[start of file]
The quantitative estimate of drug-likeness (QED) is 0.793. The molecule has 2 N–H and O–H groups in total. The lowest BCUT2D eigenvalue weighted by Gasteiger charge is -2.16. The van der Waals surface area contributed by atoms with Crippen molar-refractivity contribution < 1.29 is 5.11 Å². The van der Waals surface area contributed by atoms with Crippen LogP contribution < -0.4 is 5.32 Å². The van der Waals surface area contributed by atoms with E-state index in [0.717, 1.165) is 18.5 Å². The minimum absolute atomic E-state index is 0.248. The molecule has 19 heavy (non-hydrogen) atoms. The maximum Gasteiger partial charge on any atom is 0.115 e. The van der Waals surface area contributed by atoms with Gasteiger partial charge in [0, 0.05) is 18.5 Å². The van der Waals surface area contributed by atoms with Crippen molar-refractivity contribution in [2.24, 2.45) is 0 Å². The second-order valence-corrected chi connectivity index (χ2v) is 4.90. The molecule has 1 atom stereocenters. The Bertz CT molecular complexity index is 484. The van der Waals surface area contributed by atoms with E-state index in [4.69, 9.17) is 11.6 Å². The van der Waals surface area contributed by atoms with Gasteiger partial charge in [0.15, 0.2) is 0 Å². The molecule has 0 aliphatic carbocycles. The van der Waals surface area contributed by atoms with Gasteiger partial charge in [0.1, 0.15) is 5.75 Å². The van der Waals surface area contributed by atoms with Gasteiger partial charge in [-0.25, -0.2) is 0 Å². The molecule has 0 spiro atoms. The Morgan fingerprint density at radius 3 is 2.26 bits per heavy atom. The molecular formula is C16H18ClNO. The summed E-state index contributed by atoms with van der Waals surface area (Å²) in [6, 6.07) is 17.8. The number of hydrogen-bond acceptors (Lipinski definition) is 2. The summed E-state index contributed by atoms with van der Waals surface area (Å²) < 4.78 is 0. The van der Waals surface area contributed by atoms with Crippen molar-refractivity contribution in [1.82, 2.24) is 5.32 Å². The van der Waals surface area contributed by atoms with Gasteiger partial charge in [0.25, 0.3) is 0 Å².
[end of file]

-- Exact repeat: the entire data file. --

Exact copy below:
The quantitative estimate of drug-likeness (QED) is 0.793. The molecule has 2 N–H and O–H groups in total. The lowest BCUT2D eigenvalue weighted by Gasteiger charge is -2.16. The van der Waals surface area contributed by atoms with Crippen molar-refractivity contribution < 1.29 is 5.11 Å². The van der Waals surface area contributed by atoms with Crippen LogP contribution < -0.4 is 5.32 Å². The van der Waals surface area contributed by atoms with E-state index in [0.717, 1.165) is 18.5 Å². The minimum absolute atomic E-state index is 0.248. The molecule has 19 heavy (non-hydrogen) atoms. The maximum Gasteiger partial charge on any atom is 0.115 e. The van der Waals surface area contributed by atoms with Gasteiger partial charge in [0, 0.05) is 18.5 Å². The van der Waals surface area contributed by atoms with Crippen molar-refractivity contribution in [2.24, 2.45) is 0 Å². The second-order valence-corrected chi connectivity index (χ2v) is 4.90. The molecule has 1 atom stereocenters. The Bertz CT molecular complexity index is 484. The van der Waals surface area contributed by atoms with E-state index in [4.69, 9.17) is 11.6 Å². The van der Waals surface area contributed by atoms with Gasteiger partial charge in [0.15, 0.2) is 0 Å². The molecule has 0 aliphatic carbocycles. The van der Waals surface area contributed by atoms with Gasteiger partial charge in [0.1, 0.15) is 5.75 Å². The van der Waals surface area contributed by atoms with Gasteiger partial charge in [-0.25, -0.2) is 0 Å². The molecule has 0 spiro atoms. The Morgan fingerprint density at radius 3 is 2.26 bits per heavy atom. The molecular formula is C16H18ClNO. The summed E-state index contributed by atoms with van der Waals surface area (Å²) in [6, 6.07) is 17.8. The number of hydrogen-bond acceptors (Lipinski definition) is 2. The summed E-state index contributed by atoms with van der Waals surface area (Å²) < 4.78 is 0. The van der Waals surface area contributed by atoms with Crippen molar-refractivity contribution in [1.82, 2.24) is 5.32 Å². The van der Waals surface area contributed by atoms with Gasteiger partial charge in [0.25, 0.3) is 0 Å².